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New Tools for the Analysis of Political Power in Africa

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  • Ilia Rainer
  • Francesco Trebbi

Abstract

The study of autocracies and weakly institutionalized countries is plagued by scarcity of information about the relative strength of different players within the political system. This paper presents novel data on the composition of government coalitions in a sample of fifteen post-colonial African countries suited to this task. We emphasize the role of the executive branch as the central fulcrum of all national political systems in our sample, especially relative to other institutional bodies such as the legislative assembly. Leveraging on the impressive body of work documenting the crucial role of ethnic fragmentation as a main driver of political and social friction in Africa, the paper further details the construction of ethnic composition measures for executive cabinets. We discuss how this novel source of information may help shed light on the inner workings of typically opaque African political elites.

Suggested Citation

  • Ilia Rainer & Francesco Trebbi, 2012. "New Tools for the Analysis of Political Power in Africa," NBER Working Papers 18424, National Bureau of Economic Research, Inc.
  • Handle: RePEc:nbr:nberwo:18424
    Note: POL DEV
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    References listed on IDEAS

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    1. Wintrobe,Ronald, 2000. "The Political Economy of Dictatorship," Cambridge Books, Cambridge University Press, number 9780521794497.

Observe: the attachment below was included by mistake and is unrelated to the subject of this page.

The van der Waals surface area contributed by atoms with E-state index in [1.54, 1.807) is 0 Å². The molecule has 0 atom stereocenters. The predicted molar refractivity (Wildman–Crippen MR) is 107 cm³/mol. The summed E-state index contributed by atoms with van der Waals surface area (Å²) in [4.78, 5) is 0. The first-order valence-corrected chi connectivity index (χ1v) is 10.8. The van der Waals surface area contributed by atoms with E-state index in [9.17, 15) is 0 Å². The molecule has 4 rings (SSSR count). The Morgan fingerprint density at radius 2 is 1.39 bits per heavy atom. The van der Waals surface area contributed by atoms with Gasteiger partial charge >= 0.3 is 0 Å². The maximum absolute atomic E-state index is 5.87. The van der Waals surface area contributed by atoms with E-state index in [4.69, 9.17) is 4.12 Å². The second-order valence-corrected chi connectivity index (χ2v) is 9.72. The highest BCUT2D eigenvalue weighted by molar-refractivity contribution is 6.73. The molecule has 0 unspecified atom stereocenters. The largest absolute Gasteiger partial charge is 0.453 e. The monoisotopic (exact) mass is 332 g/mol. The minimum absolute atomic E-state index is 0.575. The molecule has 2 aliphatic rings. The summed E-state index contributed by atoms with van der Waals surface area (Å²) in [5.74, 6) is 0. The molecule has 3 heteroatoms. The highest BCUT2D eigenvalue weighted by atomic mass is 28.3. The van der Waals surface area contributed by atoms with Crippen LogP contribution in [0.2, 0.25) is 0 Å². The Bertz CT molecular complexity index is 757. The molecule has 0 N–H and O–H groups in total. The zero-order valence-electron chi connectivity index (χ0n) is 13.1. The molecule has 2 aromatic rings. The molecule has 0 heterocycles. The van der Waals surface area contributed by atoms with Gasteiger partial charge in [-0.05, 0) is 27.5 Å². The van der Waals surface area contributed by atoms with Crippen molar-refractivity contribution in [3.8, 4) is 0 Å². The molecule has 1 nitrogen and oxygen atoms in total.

2. James M. Snyder Jr. & Michael M. Ting & Stephen Ansolabehere, 2005. "Legislative Bargaining under Weighted Voting," American Economic Review, American Economic Association, vol. 95(4), pages 981-1004, September.
    3. Daniel N. Posner, 2004. "Measuring Ethnic Fractionalization in Africa," American Journal of Political Science, John Wiley & Sons, vol. 48(4), pages 849-863, October.
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    1. Bluhm R & Thomsson K.M., 2015. "Ethnic divisions, political institutions and the duration of declines: A political economy theory of delayed recovery," MERIT Working Papers 2015-003, United Nations University - Maastricht Economic and Social Research Institute on Innovation and Technology (MERIT).
    2. Nemera Mamo & Sambit Bhattacharyya, 2018. "Natural Resources and Political Patronage in Africa: An Ethnicity Level Analysis," Working Paper Series 0418, Department of Economics, University of Sussex Business School.
    3. Nan Gao & Pinghan Liang & Lixin Colin Xu, 2021. "Power struggle and pork barrel politics in authoritarian countries: Evidence from China," Economics of Transition and Institutional Change, John Wiley & Sons, vol. 29(1), pages 123-150, January.
    4. Bluhm, Richard & Thomsson, Kaj, 2015. "Ethnic divisions, political institutions and the duration of declines," VfS Annual Conference 2015 (Muenster): Economic Development - Theory and Policy 112863, Verein für Socialpolitik / German Economic Association.
    5. Adlai Newson & Francesco Trebbi, 2018. "Authoritarian elites," Canadian Journal of Economics/Revue canadienne d'économique, John Wiley & Sons, vol. 51(4), pages 1088-1117, November.
    6. Dimico, Arcangelo, 2013. "Size Matters: The Effect of the Scramble for Africa on Informal Institutions and Development," MPRA Paper 54550, University Library of Munich, Germany, revised 18 Mar 2014.
    7. Nemera Gebeyehu Mamo, 2018. "Essays on natural resources in Africa: local economic development, multi-ethnic coalitions and armed conflict," Economics PhD Theses 0518, Department of Economics, University of Sussex Business School.

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    More about this item

    JEL classification:

    • H1 - Public Economics - - Structure and Scope of Government
    • O38 - Economic Development, Innovation, Technological Change, and Growth - - Innovation; Research and Development; Technological Change; Intellectual Property Rights - - - Government Policy
    • O55 - Economic Development, Innovation, Technological Change, and Growth - - Economywide Country Studies - - - Africa

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